Flip, 1999, Photogram, 40 x 30 cm, Latrobe Regional Gallery Collection, purchased 1999.
2. Wreath, 1999, Photogram, 40 x 30 cm, Latrobe Regional Gallery Collection, purchased 1999.



Living and working in the Strzelecki Ranges, Gippsland, Susan Purdy finds constant inspiration from the diversity and solitude of her surrounding environment. Purdy works predominantly in the photographic medium of photograms and cyanotypes, bringing these early photographic practices into a contemporary context.

Purdy often uses flora and fauna found in the environment around her. The subject matter speaks not only to ideas about the landscape but her immersion in space. This mode of perception has an introspective quality. The interconnectedness of living things is an evident theme. Rather than referencing the abyss or dark matter, Purdy likens the deep black backgrounds on which the images appear as a void and meditative space to explore universal microcosms.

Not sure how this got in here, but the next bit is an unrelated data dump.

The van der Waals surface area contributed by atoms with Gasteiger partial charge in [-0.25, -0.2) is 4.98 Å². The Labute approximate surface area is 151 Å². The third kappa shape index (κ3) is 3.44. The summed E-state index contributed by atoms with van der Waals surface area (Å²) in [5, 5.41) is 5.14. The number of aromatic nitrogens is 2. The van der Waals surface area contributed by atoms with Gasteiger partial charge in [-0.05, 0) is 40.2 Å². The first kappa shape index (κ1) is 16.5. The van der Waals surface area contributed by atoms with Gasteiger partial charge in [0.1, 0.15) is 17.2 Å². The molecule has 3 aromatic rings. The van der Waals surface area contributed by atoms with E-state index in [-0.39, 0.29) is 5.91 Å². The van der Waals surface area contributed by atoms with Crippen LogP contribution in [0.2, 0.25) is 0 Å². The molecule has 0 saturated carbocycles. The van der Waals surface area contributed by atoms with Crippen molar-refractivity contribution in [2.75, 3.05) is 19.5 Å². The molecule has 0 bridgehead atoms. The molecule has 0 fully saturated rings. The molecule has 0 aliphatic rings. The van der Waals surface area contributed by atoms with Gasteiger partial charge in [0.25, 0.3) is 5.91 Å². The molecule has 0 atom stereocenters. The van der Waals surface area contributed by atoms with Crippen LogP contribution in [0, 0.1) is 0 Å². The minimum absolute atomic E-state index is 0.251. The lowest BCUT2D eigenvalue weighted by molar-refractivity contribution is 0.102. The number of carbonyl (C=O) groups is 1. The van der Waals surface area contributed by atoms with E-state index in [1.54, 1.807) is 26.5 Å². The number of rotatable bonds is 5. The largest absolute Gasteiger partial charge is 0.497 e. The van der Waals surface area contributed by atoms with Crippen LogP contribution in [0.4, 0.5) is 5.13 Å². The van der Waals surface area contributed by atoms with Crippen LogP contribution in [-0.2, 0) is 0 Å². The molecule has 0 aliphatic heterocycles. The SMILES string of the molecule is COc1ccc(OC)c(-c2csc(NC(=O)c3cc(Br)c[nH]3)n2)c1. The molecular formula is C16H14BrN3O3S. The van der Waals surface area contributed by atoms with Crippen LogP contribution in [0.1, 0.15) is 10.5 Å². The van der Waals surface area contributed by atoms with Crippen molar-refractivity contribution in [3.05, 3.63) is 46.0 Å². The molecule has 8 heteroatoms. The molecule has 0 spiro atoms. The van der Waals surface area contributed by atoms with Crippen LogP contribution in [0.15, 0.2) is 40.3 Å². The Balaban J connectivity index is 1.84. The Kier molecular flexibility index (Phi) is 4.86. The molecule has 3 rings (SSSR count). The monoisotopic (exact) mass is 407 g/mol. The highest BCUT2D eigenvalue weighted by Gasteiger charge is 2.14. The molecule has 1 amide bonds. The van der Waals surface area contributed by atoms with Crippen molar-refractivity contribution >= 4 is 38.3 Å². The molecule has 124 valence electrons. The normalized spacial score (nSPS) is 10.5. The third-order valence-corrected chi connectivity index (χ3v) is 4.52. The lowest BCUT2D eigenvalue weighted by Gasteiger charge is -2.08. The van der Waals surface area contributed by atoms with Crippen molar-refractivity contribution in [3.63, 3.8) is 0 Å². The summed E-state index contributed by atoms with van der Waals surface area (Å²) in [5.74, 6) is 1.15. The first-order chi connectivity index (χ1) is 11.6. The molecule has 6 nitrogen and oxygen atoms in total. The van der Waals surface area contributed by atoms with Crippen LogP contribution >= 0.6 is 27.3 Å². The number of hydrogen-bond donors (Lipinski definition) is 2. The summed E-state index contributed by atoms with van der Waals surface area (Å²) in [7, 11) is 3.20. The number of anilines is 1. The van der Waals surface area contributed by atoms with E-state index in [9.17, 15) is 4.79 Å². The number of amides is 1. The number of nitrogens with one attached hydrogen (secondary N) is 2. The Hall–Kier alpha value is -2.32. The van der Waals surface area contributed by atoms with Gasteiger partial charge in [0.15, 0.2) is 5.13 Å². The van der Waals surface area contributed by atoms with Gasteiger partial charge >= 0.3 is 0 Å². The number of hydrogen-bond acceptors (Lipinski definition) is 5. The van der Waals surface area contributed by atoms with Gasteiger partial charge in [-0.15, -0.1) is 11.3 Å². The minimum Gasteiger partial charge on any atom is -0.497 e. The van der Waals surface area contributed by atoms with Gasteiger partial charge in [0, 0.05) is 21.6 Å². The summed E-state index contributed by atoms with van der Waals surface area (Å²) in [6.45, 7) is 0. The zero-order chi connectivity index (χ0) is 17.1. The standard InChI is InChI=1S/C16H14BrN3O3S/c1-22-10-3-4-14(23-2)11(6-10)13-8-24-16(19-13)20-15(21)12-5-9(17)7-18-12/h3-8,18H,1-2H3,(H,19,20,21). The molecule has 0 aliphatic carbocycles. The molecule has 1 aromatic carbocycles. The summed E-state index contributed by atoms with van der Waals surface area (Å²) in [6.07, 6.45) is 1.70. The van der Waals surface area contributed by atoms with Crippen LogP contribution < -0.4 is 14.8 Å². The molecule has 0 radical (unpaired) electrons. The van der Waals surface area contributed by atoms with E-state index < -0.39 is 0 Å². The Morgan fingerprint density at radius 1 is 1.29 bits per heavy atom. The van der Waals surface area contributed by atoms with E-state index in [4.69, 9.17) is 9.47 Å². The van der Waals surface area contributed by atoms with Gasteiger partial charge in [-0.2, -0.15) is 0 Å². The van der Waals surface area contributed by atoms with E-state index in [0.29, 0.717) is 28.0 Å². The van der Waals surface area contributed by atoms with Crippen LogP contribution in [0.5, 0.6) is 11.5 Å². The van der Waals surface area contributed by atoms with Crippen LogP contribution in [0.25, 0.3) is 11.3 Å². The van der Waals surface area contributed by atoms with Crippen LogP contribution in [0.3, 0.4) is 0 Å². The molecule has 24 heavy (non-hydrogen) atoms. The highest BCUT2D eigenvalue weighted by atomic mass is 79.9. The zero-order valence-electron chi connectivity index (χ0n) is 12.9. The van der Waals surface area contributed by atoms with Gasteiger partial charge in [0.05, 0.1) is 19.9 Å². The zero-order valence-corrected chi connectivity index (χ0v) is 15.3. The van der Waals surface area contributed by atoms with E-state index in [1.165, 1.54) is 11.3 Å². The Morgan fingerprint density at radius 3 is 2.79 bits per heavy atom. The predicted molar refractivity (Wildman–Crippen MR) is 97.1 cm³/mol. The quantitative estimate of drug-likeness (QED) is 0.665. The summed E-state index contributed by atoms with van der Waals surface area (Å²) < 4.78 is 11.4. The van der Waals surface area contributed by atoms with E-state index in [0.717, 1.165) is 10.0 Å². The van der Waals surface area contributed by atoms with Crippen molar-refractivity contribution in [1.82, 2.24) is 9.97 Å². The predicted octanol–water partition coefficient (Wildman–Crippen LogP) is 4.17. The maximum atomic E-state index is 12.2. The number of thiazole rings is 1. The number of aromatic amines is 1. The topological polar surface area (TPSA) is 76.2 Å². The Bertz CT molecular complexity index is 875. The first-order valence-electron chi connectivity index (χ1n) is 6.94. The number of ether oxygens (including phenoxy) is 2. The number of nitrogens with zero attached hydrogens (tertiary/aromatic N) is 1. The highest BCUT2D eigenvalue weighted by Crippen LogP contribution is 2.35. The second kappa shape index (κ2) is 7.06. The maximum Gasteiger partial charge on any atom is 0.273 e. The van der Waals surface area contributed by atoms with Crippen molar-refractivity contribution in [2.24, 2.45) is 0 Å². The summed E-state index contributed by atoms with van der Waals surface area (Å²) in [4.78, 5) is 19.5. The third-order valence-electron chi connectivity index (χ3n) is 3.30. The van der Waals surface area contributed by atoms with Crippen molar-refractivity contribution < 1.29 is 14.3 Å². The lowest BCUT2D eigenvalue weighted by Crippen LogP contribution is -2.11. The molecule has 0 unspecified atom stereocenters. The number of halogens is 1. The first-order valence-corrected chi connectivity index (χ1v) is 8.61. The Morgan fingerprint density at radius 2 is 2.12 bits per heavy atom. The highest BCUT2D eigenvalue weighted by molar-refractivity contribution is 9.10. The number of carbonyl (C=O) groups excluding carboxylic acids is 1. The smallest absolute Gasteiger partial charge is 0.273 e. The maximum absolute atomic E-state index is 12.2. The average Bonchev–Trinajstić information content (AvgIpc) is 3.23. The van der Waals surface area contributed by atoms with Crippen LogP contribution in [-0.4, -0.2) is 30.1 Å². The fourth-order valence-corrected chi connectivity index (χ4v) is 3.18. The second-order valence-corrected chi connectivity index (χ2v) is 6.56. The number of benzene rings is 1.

In Flip and Wreath, the artist used a projection of light through the glass objects to bridge the three-dimensional in a two-dimensional plane. While possessing ghostly, ethereal silhouettes, the luminescent clouds and gradients of light passing through maintains the depth of these objects. These works were part of a new direction in the artist’s practice, moving away from the landscape and exploring objects. Yet, the refractions of light and organic shapes and textures mimic those found in the natural environment. In addition, Purdy reveals the unseen fluidity not customarily associated with the brittle, fragile material of glass.

Susan Purdy has also been important to Gippsland art, having worked for many years as Lecturer in Photography at the Monash University Churchill Campus. Purdy has had several other roles as an educator in her field throughout her career. Her work is held in public collections, including the National Gallery of Australia, National Gallery of Victoria, Latrobe Regional Gallery, Gippsland Art Gallery and private collections.